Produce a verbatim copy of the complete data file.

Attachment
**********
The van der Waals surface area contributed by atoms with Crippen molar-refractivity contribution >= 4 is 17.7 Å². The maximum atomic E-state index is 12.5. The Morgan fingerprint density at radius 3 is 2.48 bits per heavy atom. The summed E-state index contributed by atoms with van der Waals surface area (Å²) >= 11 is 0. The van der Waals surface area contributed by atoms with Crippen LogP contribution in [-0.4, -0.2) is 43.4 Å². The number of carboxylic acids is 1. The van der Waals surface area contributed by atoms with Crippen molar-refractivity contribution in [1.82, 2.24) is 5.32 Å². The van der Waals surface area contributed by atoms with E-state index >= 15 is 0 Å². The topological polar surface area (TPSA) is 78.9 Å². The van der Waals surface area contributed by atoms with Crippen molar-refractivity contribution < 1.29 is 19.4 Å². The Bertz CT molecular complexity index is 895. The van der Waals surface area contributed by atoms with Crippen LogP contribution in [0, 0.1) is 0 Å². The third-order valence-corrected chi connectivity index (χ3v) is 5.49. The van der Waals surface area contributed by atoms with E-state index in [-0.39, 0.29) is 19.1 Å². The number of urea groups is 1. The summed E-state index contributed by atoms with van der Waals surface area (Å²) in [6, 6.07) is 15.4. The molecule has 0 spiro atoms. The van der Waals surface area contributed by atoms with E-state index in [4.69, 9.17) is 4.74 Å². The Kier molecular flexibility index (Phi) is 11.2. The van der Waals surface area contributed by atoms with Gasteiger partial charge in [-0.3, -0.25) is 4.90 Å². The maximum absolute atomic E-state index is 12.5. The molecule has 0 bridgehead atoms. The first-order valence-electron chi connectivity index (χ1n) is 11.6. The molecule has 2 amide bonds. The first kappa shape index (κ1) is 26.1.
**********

The van der Waals surface area contributed by atoms with Crippen molar-refractivity contribution >= 4 is 17.7 Å². The maximum atomic E-state index is 12.5. The Morgan fingerprint density at radius 3 is 2.48 bits per heavy atom. The summed E-state index contributed by atoms with van der Waals surface area (Å²) >= 11 is 0. The van der Waals surface area contributed by atoms with Crippen LogP contribution in [-0.4, -0.2) is 43.4 Å². The number of carboxylic acids is 1. The van der Waals surface area contributed by atoms with Crippen molar-refractivity contribution in [1.82, 2.24) is 5.32 Å². The van der Waals surface area contributed by atoms with E-state index >= 15 is 0 Å². The topological polar surface area (TPSA) is 78.9 Å². The van der Waals surface area contributed by atoms with Crippen molar-refractivity contribution < 1.29 is 19.4 Å². The Bertz CT molecular complexity index is 895. The van der Waals surface area contributed by atoms with Crippen LogP contribution in [0, 0.1) is 0 Å². The third-order valence-corrected chi connectivity index (χ3v) is 5.49. The van der Waals surface area contributed by atoms with E-state index in [-0.39, 0.29) is 19.1 Å². The number of urea groups is 1. The summed E-state index contributed by atoms with van der Waals surface area (Å²) in [6, 6.07) is 15.4. The molecule has 0 spiro atoms. The van der Waals surface area contributed by atoms with E-state index in [4.69, 9.17) is 4.74 Å². The Kier molecular flexibility index (Phi) is 11.2. The van der Waals surface area contributed by atoms with Gasteiger partial charge in [-0.3, -0.25) is 4.90 Å². The maximum absolute atomic E-state index is 12.5. The molecule has 0 bridgehead atoms. The first-order valence-electron chi connectivity index (χ1n) is 11.6. The molecule has 2 amide bonds. The first kappa shape index (κ1) is 26.1.